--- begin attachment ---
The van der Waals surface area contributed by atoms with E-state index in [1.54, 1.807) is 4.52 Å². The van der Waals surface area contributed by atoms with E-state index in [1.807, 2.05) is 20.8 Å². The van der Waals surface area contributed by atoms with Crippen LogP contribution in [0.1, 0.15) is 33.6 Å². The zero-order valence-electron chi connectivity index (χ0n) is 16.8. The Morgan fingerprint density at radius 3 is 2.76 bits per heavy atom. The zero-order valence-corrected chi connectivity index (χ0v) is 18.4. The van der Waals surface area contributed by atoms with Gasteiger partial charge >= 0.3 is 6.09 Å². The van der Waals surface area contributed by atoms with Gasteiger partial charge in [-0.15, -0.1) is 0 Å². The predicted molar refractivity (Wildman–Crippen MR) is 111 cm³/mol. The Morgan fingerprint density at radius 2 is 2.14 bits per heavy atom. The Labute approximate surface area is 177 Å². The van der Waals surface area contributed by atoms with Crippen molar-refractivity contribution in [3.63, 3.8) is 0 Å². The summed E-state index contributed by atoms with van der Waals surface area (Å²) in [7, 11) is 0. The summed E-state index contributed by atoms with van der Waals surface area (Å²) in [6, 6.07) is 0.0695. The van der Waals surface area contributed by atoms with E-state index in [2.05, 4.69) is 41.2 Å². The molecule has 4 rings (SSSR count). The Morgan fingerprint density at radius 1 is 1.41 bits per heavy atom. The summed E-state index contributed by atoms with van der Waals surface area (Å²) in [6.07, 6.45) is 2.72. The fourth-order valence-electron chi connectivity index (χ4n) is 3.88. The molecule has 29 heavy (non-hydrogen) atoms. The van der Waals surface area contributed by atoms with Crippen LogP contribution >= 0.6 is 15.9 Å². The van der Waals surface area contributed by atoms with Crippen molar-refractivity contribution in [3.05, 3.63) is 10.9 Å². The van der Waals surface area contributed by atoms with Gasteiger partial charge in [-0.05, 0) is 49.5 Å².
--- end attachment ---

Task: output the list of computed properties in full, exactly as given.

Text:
The van der Waals surface area contributed by atoms with E-state index in [1.54, 1.807) is 4.52 Å². The van der Waals surface area contributed by atoms with E-state index in [1.807, 2.05) is 20.8 Å². The van der Waals surface area contributed by atoms with Crippen LogP contribution in [0.1, 0.15) is 33.6 Å². The zero-order valence-electron chi connectivity index (χ0n) is 16.8. The Morgan fingerprint density at radius 3 is 2.76 bits per heavy atom. The zero-order valence-corrected chi connectivity index (χ0v) is 18.4. The van der Waals surface area contributed by atoms with Gasteiger partial charge >= 0.3 is 6.09 Å². The van der Waals surface area contributed by atoms with Gasteiger partial charge in [-0.15, -0.1) is 0 Å². The predicted molar refractivity (Wildman–Crippen MR) is 111 cm³/mol. The Morgan fingerprint density at radius 2 is 2.14 bits per heavy atom. The Labute approximate surface area is 177 Å². The van der Waals surface area contributed by atoms with Crippen molar-refractivity contribution in [3.63, 3.8) is 0 Å². The summed E-state index contributed by atoms with van der Waals surface area (Å²) in [7, 11) is 0. The summed E-state index contributed by atoms with van der Waals surface area (Å²) in [6, 6.07) is 0.0695. The van der Waals surface area contributed by atoms with E-state index in [2.05, 4.69) is 41.2 Å². The molecule has 4 rings (SSSR count). The Morgan fingerprint density at radius 1 is 1.41 bits per heavy atom. The summed E-state index contributed by atoms with van der Waals surface area (Å²) in [6.07, 6.45) is 2.72. The fourth-order valence-electron chi connectivity index (χ4n) is 3.88. The molecule has 29 heavy (non-hydrogen) atoms. The van der Waals surface area contributed by atoms with Crippen LogP contribution >= 0.6 is 15.9 Å². The van der Waals surface area contributed by atoms with Crippen molar-refractivity contribution in [3.05, 3.63) is 10.9 Å². The van der Waals surface area contributed by atoms with Gasteiger partial charge in [-0.05, 0) is 49.5 Å².